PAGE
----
Ethics & Professional Development


This module consists of participation in a professional organization, updated student professional development plan and a health promotion program, and module checklist. Maintaining ethical and professional behavior is an important part of this field and is ongoing. Being an intern and participating in meetings in different capacities has allowed me to see the profession from different angles. From the big picture via the board meeting, to participating in the FNCE conference to being volunteer at a local chapter. All these experiences have widened my perspective on the different parts of dietetic organizations.

Professional Organization

This year I traveled to FNCE in Washington, D.C. for the first time, both as an attendee and as a student presenter. I shared my Master’s Thesis research findings during the poster session on Monday October 22, 2018.

I attended the FNCE Expo as well as educational sessions all day Sunday, Monday and Tuesday.

Some of the sessions I attended were:

  • Create the private practice of your dreams
  • what the internet and big data reveal about who we are
  • food porn dilemmas: balancing artful imagery and real-world attainability in social media
  • podcasts: tune in to the perfect value-add for dietitians
  • Learning Lounge: Being Brave Carving out our leadership niche
  • expert panel: advance your practice through telehealth
  • leveraging pop culture, communication, and data strategies to improve population health
  • elevating your visual influence: the RDN’s guide to mastering video

Academy Board Meeting

Finally, I was able to attend an Academy Board Meeting virtually on Saturday October 27, 2018. This meeting agenda included discussions of Pennsylvania licensure and updates in that process, including conversations with a firm specializing in lobbying and the legislative process because PA dietitians are introducing a scope of practice bill to expand their legal practice rights.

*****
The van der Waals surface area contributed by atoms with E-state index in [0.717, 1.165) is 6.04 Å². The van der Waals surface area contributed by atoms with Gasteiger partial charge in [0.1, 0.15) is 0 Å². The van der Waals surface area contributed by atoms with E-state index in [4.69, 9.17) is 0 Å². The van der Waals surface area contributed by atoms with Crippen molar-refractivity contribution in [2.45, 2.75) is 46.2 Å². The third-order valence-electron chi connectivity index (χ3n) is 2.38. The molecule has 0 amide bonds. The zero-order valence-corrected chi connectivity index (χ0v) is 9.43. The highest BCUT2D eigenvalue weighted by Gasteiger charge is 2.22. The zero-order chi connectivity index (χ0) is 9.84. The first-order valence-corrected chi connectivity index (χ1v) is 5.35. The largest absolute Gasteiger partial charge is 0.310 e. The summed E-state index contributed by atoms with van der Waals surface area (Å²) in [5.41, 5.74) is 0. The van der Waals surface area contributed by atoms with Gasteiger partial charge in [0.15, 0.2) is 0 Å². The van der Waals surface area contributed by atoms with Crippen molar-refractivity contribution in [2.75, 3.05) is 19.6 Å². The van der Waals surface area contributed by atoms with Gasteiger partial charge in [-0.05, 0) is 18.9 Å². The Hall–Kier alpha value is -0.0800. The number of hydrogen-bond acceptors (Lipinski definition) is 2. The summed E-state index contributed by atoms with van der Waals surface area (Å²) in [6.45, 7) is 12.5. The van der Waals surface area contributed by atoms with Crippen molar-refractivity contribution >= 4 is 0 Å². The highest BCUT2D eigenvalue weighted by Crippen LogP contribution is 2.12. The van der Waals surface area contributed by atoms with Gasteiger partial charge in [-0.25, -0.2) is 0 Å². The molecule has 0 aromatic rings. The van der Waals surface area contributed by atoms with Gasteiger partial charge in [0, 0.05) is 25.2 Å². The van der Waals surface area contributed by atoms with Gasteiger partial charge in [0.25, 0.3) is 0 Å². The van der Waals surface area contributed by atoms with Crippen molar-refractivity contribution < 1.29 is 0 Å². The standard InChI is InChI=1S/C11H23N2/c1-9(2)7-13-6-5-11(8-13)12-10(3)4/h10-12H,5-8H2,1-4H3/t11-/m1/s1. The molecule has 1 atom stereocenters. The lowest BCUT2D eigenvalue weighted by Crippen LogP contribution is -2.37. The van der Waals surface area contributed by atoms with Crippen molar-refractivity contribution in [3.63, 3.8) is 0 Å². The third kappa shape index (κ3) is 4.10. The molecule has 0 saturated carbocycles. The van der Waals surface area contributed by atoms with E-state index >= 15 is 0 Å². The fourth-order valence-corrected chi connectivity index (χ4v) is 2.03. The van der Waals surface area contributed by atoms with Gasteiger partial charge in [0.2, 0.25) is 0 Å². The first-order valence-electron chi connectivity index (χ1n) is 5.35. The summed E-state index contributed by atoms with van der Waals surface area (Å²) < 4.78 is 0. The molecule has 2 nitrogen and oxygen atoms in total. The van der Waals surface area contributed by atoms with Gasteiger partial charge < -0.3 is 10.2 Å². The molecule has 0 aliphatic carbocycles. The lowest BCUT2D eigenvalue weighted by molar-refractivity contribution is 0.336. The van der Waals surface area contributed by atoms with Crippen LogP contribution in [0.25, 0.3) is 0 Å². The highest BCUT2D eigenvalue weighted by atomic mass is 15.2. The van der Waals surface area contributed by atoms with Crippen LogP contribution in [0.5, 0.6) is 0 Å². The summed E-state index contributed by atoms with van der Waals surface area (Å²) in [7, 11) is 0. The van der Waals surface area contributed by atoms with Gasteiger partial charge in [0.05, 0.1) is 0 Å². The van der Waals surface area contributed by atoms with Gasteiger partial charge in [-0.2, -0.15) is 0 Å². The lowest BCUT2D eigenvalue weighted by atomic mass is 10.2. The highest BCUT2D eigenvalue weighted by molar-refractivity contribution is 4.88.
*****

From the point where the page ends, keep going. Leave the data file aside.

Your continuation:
This meeting was very structured, accounting for members, review of last meetings, going over agenda, voting before moving on to next agenda items and adjourning the meeting. I learned that Board meetings are more formal and structured than general meetings and they follow a more strict agenda most likely because they address larger issues that affect the profession as a whole and are concerned with all dietitians, versus individuals.

Student Volunteer at NEPAND

This fall I acted as a student volunteer for the NEPAND Fall Seminar on November 2, 2018. I had the opportunity to serve by setting up and registering participants as well as meeting and greeting dietitians as they arrived. This was a good opportunity to give back to the dietetics community by being of service.

Professional Development Plan

Continued to update the professional development plan activity log.

Health Promotion Project

Lehigh Valley and East Stroudsburg University conducted a community nutrition assessment.